flesh with feet, hands, scalps, masks, colonnades,

porticos, temples, alembics, falling more
and more slowly, as if falling in a vacuum:

then three scorpions one after another and
finally a frog and a beetle which come to

rest with desperate slowness, nauseating slowness.”
Then a knight comes in, pursued by a wet nurse
who is holding her swollen breasts.

The knight eats some cheese and chokes.
Night falls, the earth quakes, lightning flashes,
and an enormous hand comes out and grabs a

prostitute by her hair and shouts, “...look
at your body.”

The prostitute shouts, “Leave me alone,
God!”

And she bites him.
Cue enormous jet of blood.
That title was not a metaphor!
More lightning—because God does not like
to be nibbled upon!—and then everyone is

dead except for the prostitute and the young
man.

They fall into each other's arms .
The wet nurse, who doesn't have breasts

anymore, re-enters, dragging the corpse of
the young girl.

Scorpions crawl out from underneath the wet
nurse's dress and here's another fun stage

direction: “Her vagina swells up, splits
and becomes transparent and glistening like

a sun.”
The young man and the prostitute run away,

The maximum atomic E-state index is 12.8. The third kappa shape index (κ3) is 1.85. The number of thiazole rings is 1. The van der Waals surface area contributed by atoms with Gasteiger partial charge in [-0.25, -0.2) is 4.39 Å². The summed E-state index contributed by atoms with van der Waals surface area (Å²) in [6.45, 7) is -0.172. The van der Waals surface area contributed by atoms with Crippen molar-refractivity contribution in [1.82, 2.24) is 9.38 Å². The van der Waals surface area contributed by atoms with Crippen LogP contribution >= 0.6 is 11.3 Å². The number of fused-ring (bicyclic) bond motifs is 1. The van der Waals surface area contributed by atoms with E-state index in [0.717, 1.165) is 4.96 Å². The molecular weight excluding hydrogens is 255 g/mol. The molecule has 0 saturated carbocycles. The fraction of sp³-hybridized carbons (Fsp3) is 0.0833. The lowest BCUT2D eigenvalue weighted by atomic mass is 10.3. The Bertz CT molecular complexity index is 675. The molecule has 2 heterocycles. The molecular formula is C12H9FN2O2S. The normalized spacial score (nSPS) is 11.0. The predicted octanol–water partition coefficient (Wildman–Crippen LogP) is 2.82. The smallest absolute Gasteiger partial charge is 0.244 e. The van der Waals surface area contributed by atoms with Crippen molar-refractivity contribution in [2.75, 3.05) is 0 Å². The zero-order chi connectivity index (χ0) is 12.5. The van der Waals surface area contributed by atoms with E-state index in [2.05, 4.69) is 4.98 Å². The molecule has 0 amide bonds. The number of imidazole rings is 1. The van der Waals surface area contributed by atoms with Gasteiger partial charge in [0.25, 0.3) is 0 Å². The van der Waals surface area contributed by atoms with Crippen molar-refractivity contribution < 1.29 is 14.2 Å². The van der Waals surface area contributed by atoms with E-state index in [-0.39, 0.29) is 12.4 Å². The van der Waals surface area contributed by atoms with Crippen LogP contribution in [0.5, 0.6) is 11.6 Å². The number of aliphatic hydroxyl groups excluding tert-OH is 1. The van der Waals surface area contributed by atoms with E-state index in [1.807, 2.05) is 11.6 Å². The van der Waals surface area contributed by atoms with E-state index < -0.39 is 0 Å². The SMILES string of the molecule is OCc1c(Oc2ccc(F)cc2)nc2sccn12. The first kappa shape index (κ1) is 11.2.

at which point the young girl sits up and

says, “The virgin!
Ah that's what he was looking for.”
And scene.
Thanks, Thought Bubble.
A lot … going on there.
And it all happened in about three pages of
text!

The whole history of the universe, from the
Garden of Eden to the apocalypse, in three

gonzo pages.
I'm gonna go ahead and say, yup, that's
the Theater of Cruelty.

I don't know about you...
I definitely feel fused together in a perspective
of hallucination and fear.

“The Jet of Blood” was scheduled for the
Theater Alfred Jarry season of 1926–1927.

But it was never produced in Artaud's lifetime.
Artaud spent a lot of his life in various
institutions, and various states of mental

discombobulation.
His writing and art, especially in his later
years, is cryptic, strange, and sometimes

gross.
Still, he's been a huge influence on theater-makers
and theater companies who feel let-down by

realistic writing and Stanislavski-style acting.
Jean Genet, Jerzy Grotowski, Peter Brook,
the Living Theater—all big fans.

Also John Cage, Merce Cunningham, and even
Jim Morrison.

As legacies go, not too cruel.
Thanks for watching!
We'll see you next time, when we explore
yet one more way to give the theatrical finger

to realism.
We're going to meet the mostly Marxist,
totally dialectical, often smelly theatrical

mastermind Bertolt Brecht.
It's going to be epic.
But until then...Curtain.
コツ:単語をクリックしてすぐ意味を調べられます!

読み込み中…

Antonin Artaud and the Theatre of Cruelty: Crash Course Theater #43

163 タグ追加 保存
Pei-Yi Lin 2019 年 5 月 5 日 に公開